Wednesday, December 26, 2007

CEP Vendors and the Ecosystem

While my wife and son cavort around Australia and New Zealand for the next few weeks (I get to stay home and watch my daughter, who only has one week off from high school), I hope to be able to catch up on some of the blog posts that I owe people.

One of the things that is most important for me in choosing a CEP vendor is the ecosystem that surrounds the CEP engine. In a company such as mine, we need to interface with many different legacy systems. These legacy systems can hold crucial data, such as historical orders, customer trades, market data, volatility curves, customer and security reference data, etc. This data may reside statically in a database, be published out as flow over some kind of middleware, or interfaced with an object cache or data fabric. We have every color and shape of database technology in our firm, whether it be more traditional relational databases like Oracle, SQL Server, and Sybase, or newer tick databases like KDB+.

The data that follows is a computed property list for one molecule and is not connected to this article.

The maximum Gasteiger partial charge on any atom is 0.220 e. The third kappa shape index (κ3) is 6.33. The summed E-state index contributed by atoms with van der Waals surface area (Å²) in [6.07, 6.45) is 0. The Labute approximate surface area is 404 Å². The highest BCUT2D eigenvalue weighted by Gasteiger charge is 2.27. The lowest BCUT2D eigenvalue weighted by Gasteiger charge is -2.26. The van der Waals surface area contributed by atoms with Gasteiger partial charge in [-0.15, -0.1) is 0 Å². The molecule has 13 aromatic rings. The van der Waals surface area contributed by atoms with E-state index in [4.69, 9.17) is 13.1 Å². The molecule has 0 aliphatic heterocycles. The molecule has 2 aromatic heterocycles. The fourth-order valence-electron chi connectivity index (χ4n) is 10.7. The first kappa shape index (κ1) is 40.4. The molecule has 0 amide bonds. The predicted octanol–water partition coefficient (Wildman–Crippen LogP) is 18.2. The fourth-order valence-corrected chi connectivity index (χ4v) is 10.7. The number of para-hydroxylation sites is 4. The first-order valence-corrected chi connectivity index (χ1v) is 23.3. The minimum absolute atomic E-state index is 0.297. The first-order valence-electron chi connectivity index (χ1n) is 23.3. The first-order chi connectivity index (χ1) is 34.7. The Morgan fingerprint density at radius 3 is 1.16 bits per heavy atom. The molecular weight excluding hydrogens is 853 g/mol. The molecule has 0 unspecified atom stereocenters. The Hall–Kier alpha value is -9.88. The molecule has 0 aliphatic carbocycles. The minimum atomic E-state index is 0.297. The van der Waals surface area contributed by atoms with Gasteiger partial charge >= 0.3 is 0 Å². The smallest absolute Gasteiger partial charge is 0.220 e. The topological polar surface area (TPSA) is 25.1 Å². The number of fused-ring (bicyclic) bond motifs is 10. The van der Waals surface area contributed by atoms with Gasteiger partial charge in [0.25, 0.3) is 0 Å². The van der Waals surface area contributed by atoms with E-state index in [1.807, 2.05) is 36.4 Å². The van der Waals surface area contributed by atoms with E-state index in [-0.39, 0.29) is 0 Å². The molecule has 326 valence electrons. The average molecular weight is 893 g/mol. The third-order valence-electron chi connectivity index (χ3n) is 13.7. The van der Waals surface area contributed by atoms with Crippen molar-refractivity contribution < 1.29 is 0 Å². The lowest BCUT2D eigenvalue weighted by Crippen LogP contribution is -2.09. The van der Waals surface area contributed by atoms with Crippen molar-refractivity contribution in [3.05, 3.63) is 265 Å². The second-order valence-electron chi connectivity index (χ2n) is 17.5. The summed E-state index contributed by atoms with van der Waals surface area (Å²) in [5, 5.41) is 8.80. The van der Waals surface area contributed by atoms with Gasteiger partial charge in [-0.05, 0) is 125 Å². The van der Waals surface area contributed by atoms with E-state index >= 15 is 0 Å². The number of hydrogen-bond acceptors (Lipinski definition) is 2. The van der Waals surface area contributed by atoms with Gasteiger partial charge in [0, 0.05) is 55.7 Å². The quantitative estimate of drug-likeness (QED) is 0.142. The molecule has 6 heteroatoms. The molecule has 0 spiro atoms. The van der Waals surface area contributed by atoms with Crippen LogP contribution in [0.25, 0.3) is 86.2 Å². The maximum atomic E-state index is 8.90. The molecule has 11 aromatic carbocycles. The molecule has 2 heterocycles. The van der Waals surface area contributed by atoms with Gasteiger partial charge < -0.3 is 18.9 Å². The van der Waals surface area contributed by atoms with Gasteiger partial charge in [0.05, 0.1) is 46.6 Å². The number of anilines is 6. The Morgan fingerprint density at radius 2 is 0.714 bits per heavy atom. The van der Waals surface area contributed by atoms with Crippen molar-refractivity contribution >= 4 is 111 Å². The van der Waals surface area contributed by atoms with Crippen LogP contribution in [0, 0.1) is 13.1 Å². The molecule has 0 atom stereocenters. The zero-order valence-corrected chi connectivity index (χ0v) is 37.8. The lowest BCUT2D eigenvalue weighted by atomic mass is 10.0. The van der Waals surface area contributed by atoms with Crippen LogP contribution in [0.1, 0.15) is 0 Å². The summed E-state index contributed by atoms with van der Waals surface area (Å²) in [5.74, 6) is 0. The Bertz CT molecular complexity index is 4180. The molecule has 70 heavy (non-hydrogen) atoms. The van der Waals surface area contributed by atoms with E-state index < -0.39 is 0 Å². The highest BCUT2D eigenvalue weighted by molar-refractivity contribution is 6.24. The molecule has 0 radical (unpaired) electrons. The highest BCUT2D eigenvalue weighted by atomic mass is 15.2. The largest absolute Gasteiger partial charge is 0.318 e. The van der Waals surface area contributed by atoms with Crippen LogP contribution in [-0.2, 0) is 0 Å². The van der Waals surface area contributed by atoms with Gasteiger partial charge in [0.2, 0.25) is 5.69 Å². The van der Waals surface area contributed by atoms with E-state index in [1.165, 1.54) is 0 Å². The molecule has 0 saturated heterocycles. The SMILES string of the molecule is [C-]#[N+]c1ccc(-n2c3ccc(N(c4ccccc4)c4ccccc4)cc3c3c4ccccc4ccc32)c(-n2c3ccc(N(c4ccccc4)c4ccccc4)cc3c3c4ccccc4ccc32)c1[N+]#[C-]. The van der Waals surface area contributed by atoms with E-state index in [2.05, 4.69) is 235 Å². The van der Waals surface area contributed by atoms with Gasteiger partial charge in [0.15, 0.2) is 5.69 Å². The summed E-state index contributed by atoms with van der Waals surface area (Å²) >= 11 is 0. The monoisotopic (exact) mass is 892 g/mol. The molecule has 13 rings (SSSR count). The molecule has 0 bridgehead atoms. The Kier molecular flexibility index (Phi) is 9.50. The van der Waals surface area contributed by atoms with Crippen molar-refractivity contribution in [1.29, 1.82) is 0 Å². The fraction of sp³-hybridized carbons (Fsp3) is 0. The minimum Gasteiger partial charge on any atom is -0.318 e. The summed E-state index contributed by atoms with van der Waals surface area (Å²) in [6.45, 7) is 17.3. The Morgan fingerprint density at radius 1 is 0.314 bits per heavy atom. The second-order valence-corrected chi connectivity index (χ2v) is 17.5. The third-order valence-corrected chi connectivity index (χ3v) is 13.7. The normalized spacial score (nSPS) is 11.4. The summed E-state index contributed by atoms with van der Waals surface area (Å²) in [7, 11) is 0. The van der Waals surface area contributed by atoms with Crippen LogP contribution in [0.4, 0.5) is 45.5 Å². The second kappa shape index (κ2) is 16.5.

From the input and output points of the CEP engine, we need seamless integration with all sorts of systems. Most CEP engines have the concept of in-process and out-of-process adapters. In-process adapters are more performant that out-of-process adapters. We would love to see as many in-process adapters delivered out-of-the-box by our CEP vendor. We do not want to spend time writing our own in-process adapters.